Business Marketing Online: How to Listen to Your Retail Customers in the Digital Age

Retail Marketing Online: Retail Customers in the Digital Age

Brick and mortar businesses have always had many ways to listen to, engage with, and solicit opinions from their customers: Comment cards, Focus groups, Loyalty programs, Mailing lists. And, of course, if you really want to know whether or not what you’re doing is working, you can just watch your sales.

The digital age, however, has added new and more effective ways to listen to what your customers are saying and influence how they feel about your products or services. Some of them have a fairly clear correlation to methods that are available in the “real” world, but others are not so obvious.

If businesses want to be taken seriously in the digital realm (which is quickly becoming even more important than the physical one), they need to become active in every method of communication available.

So how can you listen to your retail customers online?

Start a Conversation. While certain customers may go out of their way to engage with your business no matter what you do, the vast majority absolutely won’t – you have to reach out to them. This strategy is called inbound marketing. The goal is to stop chasing customers and start attracting them with quality content. You can do this by maintaining a regular blog, offering a free e-book, seeking out guest posting opportunities, and sharing interesting content on social media.

But you shouldn’t just be outputting content; your goal should be to use it to create a conversation with customers and generate leads. Listen to what they’re saying through comments, posts, retweets, Facebook messages, and the like. 34% of companies say that the biggest challenge to their digital initiatives is that there are so many different kinds of technologies out there, but staying on top of conversations occurring across multiple channels can keep your company forward-moving.

Social Media Is Customer Service. When people today go to social media sites like Facebook and Twitter (along with dozens and dozens of others), the expectation is not just that they will be able to engage with the brands that they want, but also that they will receive a customer service response at that site. Social Media Marketing is where your Brand has a voice.

And the most important thing to note is that these interactions are public. If the conversations are positive, that’s great, but often customers post to complain about negative experiences. And not knowing about (and responding to) these negative comments because your business doesn’t have an account at that particular site isn’t an excuse. Other people will read them whether or not you do, and it will harm your brand.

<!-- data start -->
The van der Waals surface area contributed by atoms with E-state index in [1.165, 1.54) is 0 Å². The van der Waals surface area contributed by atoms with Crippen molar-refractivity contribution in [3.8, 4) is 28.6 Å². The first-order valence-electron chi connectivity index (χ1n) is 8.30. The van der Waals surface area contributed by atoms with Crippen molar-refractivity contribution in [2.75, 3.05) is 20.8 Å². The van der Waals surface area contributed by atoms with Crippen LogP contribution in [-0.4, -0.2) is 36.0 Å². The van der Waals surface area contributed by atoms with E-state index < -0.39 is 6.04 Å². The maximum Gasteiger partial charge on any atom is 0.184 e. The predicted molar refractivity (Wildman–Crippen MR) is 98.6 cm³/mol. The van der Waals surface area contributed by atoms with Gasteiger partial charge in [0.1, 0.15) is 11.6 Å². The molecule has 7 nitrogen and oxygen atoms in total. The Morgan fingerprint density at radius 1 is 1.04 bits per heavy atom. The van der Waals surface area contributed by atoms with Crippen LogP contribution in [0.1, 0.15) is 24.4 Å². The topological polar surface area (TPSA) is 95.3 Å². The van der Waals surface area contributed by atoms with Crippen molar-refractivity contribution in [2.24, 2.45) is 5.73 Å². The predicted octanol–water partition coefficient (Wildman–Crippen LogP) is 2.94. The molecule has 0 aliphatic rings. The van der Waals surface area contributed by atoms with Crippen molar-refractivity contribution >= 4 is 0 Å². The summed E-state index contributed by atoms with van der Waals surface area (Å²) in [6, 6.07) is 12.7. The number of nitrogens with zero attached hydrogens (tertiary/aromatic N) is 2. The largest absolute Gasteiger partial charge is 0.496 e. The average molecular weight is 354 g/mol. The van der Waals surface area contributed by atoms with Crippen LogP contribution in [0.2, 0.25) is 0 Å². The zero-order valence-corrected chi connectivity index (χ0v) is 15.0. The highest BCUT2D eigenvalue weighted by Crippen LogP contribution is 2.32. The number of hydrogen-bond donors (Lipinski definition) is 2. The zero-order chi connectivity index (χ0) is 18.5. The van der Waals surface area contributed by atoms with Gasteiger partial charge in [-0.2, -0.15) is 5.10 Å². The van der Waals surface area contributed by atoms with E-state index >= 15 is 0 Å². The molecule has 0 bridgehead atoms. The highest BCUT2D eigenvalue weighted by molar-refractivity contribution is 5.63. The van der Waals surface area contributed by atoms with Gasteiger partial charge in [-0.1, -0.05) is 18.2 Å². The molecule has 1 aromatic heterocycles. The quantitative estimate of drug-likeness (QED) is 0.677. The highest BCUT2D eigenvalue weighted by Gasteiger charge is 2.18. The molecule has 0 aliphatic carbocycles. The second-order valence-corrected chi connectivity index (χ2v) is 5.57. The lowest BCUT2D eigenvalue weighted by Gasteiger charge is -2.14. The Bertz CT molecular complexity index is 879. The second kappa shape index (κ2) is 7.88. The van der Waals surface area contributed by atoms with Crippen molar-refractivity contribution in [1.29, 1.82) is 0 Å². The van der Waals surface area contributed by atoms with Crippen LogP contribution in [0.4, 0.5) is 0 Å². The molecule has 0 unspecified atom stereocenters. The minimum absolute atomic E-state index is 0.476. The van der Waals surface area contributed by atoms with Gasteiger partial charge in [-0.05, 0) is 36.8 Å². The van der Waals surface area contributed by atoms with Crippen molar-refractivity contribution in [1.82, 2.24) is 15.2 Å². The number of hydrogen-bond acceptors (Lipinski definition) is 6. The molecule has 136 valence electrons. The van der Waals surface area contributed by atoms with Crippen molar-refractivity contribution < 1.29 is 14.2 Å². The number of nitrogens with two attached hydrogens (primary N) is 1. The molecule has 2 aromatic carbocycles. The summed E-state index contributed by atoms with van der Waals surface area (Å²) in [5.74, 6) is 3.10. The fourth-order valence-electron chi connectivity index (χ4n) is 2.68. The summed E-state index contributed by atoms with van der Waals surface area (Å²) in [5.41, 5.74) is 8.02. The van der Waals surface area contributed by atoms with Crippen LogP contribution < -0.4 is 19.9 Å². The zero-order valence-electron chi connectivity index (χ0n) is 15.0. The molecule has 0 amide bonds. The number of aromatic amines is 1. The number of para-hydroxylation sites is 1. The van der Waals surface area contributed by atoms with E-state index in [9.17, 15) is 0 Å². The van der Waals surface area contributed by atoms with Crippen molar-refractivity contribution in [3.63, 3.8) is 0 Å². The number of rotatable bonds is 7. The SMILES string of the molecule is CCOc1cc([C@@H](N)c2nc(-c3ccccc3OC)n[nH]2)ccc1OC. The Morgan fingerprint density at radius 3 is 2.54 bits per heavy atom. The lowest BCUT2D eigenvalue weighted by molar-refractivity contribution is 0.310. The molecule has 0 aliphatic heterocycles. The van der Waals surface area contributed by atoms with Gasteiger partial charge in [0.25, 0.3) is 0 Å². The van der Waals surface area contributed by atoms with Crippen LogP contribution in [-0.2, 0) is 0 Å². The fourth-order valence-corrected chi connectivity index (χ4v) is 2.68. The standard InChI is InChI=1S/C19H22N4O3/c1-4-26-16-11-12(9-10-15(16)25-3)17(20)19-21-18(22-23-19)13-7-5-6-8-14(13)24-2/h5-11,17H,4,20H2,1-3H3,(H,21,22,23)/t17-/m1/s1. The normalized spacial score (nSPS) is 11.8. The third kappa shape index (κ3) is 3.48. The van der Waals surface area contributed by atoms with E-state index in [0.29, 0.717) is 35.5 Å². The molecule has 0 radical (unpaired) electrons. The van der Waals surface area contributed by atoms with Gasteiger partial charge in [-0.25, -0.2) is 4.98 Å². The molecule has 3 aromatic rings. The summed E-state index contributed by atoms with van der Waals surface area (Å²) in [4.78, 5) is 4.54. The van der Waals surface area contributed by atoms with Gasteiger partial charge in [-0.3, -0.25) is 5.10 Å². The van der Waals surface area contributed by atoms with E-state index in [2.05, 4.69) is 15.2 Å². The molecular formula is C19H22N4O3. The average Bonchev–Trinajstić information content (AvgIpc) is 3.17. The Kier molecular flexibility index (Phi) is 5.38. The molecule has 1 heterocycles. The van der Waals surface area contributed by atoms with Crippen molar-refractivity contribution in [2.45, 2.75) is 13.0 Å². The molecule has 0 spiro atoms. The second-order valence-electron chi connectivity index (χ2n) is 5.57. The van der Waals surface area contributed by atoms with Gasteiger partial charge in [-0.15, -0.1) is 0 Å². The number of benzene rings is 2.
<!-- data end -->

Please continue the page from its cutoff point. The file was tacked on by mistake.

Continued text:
Your job is to closely monitor what everyone everywhere is saying and respond to it in a prompt and professional manner. NPR recently reported about a poor social media customer experience at AT&T after this tweet was sent:
 


Here was ATT’s response:



 Account info? The lead just said she wasn’t a customer yet. It’s likely the response was made with a bot, but that won’t matter to the regular people reading the tweet. AT&T may have a presence on Twitter – and they did respond quickly – but it’s clear that they’re still not doing an effective job using social media to listen to their customers.

Verizon, on the other hand, took the opportunity to land the sale and show that they were paying attention.


 
It’s not hard to guess which provider the customer ultimately signed up with – listening pays off. And the entire experience has the power to influence other social media users’ opinions of the brands.

Site Behavior Speaks Volumes. One of the great things about the internet is that people are communicating with you all the time – even if they’re not saying a word. You can get an excellent idea about how people are feeling about your brand, your content, and even individual products and services by using analytics to track page bounces, time on page, click path, heat maps, and more.

If an incredibly high percentage of people are coming to your site and then clicking away almost immediately, they’re telling you that they were expecting something different. Take a look at how they got to your site and think about how you can modify either the on-site content or the marketing that brought them to you.

Heat maps tell you where most people are interacting on specific pages so you can better design your site with conversion in mind. And time on page lets you know how engaged they are so you can focus more on content that appeals to your target demographic.

Monitor Your Reputation. The new word-of-mouth is business directory and map sites where users can share reviews. But unlike traditional word-of-mouth, you can listen in on the conversation – and respond! According to studies, 88% of companies actively monitor online feedback and 80% respond.

Every bad review or comment out there can be seen by anyone and it reflects poorly on you. Turn this on its head by making sure that you reach out to everyone you find with an issue and show the world that you truly care about your customers and value their business. In some cases, users will even take the extra step and change their review.


 
The web is also helpful in uncovering potential problems. Often multiple people will post questions or concerns about a similar issue. You can use these kinds of “common problem” threads to focus your efforts on solving the biggest issues first and therefore helping the most people.

Posted: 4/9/2014 3:28:48 PM by Shep Morrow